kucharek
2004-Mar-26, 11:34 AM
The German paperback has some 480 pages, the scene mentioned is at page 49, just a few paragraphs before the end of chapter 2. Chapter 3 is "White Noise" - if they didn't changed that completely in the translation.

Harald

Starlionblue
2004-Mar-26, 02:27 PM
Seems they did change it. From page 37 of the Pocket Books 1997 US Edition:

... She could tell she was centered on the trail.It was tantalizingly fresh. She would think nothing, if that's where the trail led, of scaling an obstacle a hundred or a thousand times taller than she was..."

Have read the passage three times now. Neither lungs nor trachea I'm afraid.

TriangleMan
2004-Mar-26, 05:45 PM
So the German translation added an entire sentence? That seems odd. :-?

Starlionblue
2004-Mar-26, 06:36 PM
I think they just rewrote a bit. I can see how the passage would be hard to translate literally.

milli360
2004-Mar-26, 08:04 PM
I think they just rewrote a bit. I can see how the passage would be hard to translate literally.
Why, is there no word for tantalizing?

I think it's the usual problem--everybody thinks they could say it better, even when translating. :)

Normandy6644
2004-Mar-29, 12:03 AM
I think they just rewrote a bit. I can see how the passage would be hard to translate literally.
Why, is there no word for tantalizing?

I think it's the usual problem--everybody thinks they could say it better, even when translating. :)

Aber natürlich, mein Freund. :lol:

milli360
2004-Mar-29, 12:10 AM
I think they just rewrote a bit. I can see how the passage would be hard to translate literally.
Why, is there no word for tantalizing?

I think it's the usual problem--everybody thinks they could say it better, even when translating. :)

Aber natürlich, mein Freund. :lol:
Fa shizzle dude

kucharek
2004-Mar-29, 07:03 AM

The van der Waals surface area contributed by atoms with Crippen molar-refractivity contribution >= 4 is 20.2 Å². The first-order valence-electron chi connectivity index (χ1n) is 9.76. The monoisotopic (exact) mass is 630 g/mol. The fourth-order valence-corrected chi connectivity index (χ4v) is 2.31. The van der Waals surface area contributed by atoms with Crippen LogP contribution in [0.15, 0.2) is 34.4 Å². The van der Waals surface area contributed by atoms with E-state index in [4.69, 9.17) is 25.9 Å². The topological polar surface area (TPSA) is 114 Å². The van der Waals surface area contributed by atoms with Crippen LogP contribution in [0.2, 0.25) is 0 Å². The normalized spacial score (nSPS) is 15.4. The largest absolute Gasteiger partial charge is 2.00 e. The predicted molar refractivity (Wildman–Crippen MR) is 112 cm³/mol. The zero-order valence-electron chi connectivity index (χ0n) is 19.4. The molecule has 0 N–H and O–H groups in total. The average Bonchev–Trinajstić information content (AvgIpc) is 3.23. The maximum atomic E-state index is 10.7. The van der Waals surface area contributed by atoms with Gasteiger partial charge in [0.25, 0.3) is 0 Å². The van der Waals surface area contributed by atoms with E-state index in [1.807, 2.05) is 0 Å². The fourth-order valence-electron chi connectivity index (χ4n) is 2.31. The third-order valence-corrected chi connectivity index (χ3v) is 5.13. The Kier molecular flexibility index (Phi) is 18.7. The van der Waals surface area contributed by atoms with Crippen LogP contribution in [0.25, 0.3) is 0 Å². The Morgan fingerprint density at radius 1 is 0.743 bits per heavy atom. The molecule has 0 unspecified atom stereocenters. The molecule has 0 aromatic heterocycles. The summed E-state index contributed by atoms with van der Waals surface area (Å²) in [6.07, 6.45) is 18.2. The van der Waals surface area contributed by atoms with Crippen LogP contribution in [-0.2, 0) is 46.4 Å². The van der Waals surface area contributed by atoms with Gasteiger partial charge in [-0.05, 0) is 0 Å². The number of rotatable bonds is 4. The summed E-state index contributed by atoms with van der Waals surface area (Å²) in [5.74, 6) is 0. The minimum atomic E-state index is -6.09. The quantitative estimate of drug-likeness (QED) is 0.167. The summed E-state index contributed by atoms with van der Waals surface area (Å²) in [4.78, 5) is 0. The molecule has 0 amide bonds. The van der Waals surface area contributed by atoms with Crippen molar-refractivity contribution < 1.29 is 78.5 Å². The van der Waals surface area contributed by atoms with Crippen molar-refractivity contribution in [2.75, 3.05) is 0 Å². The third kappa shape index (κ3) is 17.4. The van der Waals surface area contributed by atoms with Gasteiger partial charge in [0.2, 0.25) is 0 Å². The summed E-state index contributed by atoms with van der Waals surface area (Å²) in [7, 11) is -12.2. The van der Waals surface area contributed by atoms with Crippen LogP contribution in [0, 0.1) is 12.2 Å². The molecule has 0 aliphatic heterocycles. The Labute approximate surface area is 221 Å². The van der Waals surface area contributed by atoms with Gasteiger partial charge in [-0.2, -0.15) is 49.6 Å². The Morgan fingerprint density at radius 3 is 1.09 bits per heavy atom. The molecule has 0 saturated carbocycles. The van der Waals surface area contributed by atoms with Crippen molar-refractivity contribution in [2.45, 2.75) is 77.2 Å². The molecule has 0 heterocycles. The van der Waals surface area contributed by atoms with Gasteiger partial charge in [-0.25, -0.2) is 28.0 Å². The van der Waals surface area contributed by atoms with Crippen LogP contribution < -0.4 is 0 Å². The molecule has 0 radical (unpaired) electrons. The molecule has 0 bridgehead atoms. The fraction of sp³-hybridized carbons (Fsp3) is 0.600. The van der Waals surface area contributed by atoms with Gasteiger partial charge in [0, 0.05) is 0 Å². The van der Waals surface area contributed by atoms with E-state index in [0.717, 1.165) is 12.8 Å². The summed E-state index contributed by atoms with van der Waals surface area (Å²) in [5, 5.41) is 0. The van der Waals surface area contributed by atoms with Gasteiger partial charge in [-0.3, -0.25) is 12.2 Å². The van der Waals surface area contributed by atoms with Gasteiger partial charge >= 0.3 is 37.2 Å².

I guess, it was a misinterpretation by the translator. The "It was tantalizingly fresh. obviously refers to the trail. The translator thought about that the weather/air was "fresh", like in "fresh morning air" or something like that. To make it clear, the tranlator added more context. Maybe he thought the sentence with its "It" was misleading - but actually, the translator mislead himself.

Harald

milli360
2004-Mar-29, 12:45 PM
LOL.


One sentence goes something like: "The fresh air filled her (the ants) lungs."
Wait a minute. That's English, but it was in German right?

kucharek
2004-Mar-29, 01:00 PM
LOL.


One sentence goes something like: "The fresh air filled her (the ants) lungs."
Wait a minute. That's English, but it was in German right?

For the benefit of most readers here, I posted a translation of the German translation.

;-)

Harald

Normandy6644
2004-Mar-29, 01:42 PM
Wow, this is getting crazy. Translating the translations. I better sit down for ein Minute. Oh wait, now we're intermixing! Ach! Was kann I do?!?

Rift
2004-Mar-29, 04:18 PM
There is the old (non-politically correct) saying "Translations are like wives, faithful ones are seldom beautiful, beautiful ones are seldom faithful."